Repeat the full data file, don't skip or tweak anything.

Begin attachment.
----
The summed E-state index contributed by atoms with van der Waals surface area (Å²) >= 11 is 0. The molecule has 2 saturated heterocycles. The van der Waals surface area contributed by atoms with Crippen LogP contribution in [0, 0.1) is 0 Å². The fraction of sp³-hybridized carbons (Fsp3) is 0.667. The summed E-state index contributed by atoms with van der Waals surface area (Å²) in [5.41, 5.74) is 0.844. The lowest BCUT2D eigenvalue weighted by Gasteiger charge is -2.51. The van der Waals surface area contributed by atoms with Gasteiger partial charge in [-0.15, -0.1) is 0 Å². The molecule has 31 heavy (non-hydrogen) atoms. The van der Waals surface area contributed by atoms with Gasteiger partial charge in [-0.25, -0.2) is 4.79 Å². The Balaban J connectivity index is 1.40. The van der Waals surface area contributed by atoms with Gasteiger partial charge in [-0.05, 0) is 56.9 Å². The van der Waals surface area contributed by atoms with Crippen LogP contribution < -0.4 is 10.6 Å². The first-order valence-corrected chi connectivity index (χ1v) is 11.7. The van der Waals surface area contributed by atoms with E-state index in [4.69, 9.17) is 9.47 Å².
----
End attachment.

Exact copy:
The summed E-state index contributed by atoms with van der Waals surface area (Å²) >= 11 is 0. The molecule has 2 saturated heterocycles. The van der Waals surface area contributed by atoms with Crippen LogP contribution in [0, 0.1) is 0 Å². The fraction of sp³-hybridized carbons (Fsp3) is 0.667. The summed E-state index contributed by atoms with van der Waals surface area (Å²) in [5.41, 5.74) is 0.844. The lowest BCUT2D eigenvalue weighted by Gasteiger charge is -2.51. The van der Waals surface area contributed by atoms with Gasteiger partial charge in [-0.15, -0.1) is 0 Å². The molecule has 31 heavy (non-hydrogen) atoms. The van der Waals surface area contributed by atoms with Gasteiger partial charge in [-0.25, -0.2) is 4.79 Å². The Balaban J connectivity index is 1.40. The van der Waals surface area contributed by atoms with Gasteiger partial charge in [-0.05, 0) is 56.9 Å². The van der Waals surface area contributed by atoms with Crippen LogP contribution < -0.4 is 10.6 Å². The first-order valence-corrected chi connectivity index (χ1v) is 11.7. The van der Waals surface area contributed by atoms with E-state index in [4.69, 9.17) is 9.47 Å².